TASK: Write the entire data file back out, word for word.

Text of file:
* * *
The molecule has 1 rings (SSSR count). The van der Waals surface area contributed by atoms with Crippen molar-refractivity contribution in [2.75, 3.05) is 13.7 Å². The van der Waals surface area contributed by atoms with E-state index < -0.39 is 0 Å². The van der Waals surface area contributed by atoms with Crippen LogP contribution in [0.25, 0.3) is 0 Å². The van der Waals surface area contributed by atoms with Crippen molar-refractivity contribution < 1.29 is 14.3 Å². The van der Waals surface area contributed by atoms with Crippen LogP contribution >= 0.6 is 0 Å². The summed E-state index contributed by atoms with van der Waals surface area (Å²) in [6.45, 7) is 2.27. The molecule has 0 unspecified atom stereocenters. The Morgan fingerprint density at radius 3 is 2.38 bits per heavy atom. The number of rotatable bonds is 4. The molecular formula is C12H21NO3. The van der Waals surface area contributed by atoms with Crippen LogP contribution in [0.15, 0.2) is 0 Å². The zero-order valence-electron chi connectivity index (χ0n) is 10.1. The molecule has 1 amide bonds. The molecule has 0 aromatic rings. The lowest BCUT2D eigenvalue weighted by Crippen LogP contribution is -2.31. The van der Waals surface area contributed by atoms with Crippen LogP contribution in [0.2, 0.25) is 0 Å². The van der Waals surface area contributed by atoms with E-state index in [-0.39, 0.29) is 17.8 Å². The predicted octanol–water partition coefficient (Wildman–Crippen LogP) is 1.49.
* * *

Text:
The molecule has 1 rings (SSSR count). The van der Waals surface area contributed by atoms with Crippen molar-refractivity contribution in [2.75, 3.05) is 13.7 Å². The van der Waals surface area contributed by atoms with E-state index < -0.39 is 0 Å². The van der Waals surface area contributed by atoms with Crippen LogP contribution in [0.25, 0.3) is 0 Å². The van der Waals surface area contributed by atoms with Crippen molar-refractivity contribution < 1.29 is 14.3 Å². The van der Waals surface area contributed by atoms with Crippen LogP contribution >= 0.6 is 0 Å². The summed E-state index contributed by atoms with van der Waals surface area (Å²) in [6.45, 7) is 2.27. The molecule has 0 unspecified atom stereocenters. The Morgan fingerprint density at radius 3 is 2.38 bits per heavy atom. The number of rotatable bonds is 4. The molecular formula is C12H21NO3. The van der Waals surface area contributed by atoms with Crippen LogP contribution in [0.15, 0.2) is 0 Å². The zero-order valence-electron chi connectivity index (χ0n) is 10.1. The molecule has 1 amide bonds. The molecule has 0 aromatic rings. The lowest BCUT2D eigenvalue weighted by Crippen LogP contribution is -2.31. The van der Waals surface area contributed by atoms with Crippen LogP contribution in [0.2, 0.25) is 0 Å². The van der Waals surface area contributed by atoms with E-state index in [-0.39, 0.29) is 17.8 Å². The predicted octanol–water partition coefficient (Wildman–Crippen LogP) is 1.49.